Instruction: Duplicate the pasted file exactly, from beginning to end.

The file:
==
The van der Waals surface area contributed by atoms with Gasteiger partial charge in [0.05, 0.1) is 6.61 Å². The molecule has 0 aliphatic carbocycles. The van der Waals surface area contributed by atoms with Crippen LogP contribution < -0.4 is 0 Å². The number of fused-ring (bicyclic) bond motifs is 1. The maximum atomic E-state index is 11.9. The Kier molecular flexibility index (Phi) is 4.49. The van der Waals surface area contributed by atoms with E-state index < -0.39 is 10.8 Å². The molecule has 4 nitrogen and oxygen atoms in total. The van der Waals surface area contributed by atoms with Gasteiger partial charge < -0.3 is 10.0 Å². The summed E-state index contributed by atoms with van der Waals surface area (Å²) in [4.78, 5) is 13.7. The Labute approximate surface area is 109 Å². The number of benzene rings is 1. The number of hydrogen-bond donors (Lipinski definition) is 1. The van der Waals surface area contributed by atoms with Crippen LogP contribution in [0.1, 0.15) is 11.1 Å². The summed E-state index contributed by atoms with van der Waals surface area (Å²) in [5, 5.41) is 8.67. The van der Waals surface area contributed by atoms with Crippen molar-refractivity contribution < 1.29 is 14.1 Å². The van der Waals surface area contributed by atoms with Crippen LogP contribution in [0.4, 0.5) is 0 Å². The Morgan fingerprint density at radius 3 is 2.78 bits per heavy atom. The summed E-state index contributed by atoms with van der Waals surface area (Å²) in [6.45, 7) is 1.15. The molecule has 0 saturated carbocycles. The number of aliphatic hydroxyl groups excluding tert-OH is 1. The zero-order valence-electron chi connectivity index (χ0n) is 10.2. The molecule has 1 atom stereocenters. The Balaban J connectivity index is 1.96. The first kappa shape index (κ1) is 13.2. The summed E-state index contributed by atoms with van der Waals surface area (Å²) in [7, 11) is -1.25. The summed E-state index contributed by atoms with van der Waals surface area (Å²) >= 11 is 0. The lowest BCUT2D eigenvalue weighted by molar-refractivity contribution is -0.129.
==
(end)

The van der Waals surface area contributed by atoms with Gasteiger partial charge in [0.05, 0.1) is 6.61 Å². The molecule has 0 aliphatic carbocycles. The van der Waals surface area contributed by atoms with Crippen LogP contribution < -0.4 is 0 Å². The number of fused-ring (bicyclic) bond motifs is 1. The maximum atomic E-state index is 11.9. The Kier molecular flexibility index (Phi) is 4.49. The van der Waals surface area contributed by atoms with E-state index < -0.39 is 10.8 Å². The molecule has 4 nitrogen and oxygen atoms in total. The van der Waals surface area contributed by atoms with Gasteiger partial charge < -0.3 is 10.0 Å². The summed E-state index contributed by atoms with van der Waals surface area (Å²) in [4.78, 5) is 13.7. The Labute approximate surface area is 109 Å². The number of benzene rings is 1. The number of hydrogen-bond donors (Lipinski definition) is 1. The van der Waals surface area contributed by atoms with Crippen LogP contribution in [0.1, 0.15) is 11.1 Å². The summed E-state index contributed by atoms with van der Waals surface area (Å²) in [5, 5.41) is 8.67. The van der Waals surface area contributed by atoms with Crippen molar-refractivity contribution < 1.29 is 14.1 Å². The van der Waals surface area contributed by atoms with Crippen LogP contribution in [0.4, 0.5) is 0 Å². The Morgan fingerprint density at radius 3 is 2.78 bits per heavy atom. The summed E-state index contributed by atoms with van der Waals surface area (Å²) in [6.45, 7) is 1.15. The molecule has 0 saturated carbocycles. The number of aliphatic hydroxyl groups excluding tert-OH is 1. The zero-order valence-electron chi connectivity index (χ0n) is 10.2. The molecule has 1 atom stereocenters. The Balaban J connectivity index is 1.96. The first kappa shape index (κ1) is 13.2. The summed E-state index contributed by atoms with van der Waals surface area (Å²) in [7, 11) is -1.25. The summed E-state index contributed by atoms with van der Waals surface area (Å²) >= 11 is 0. The lowest BCUT2D eigenvalue weighted by molar-refractivity contribution is -0.129.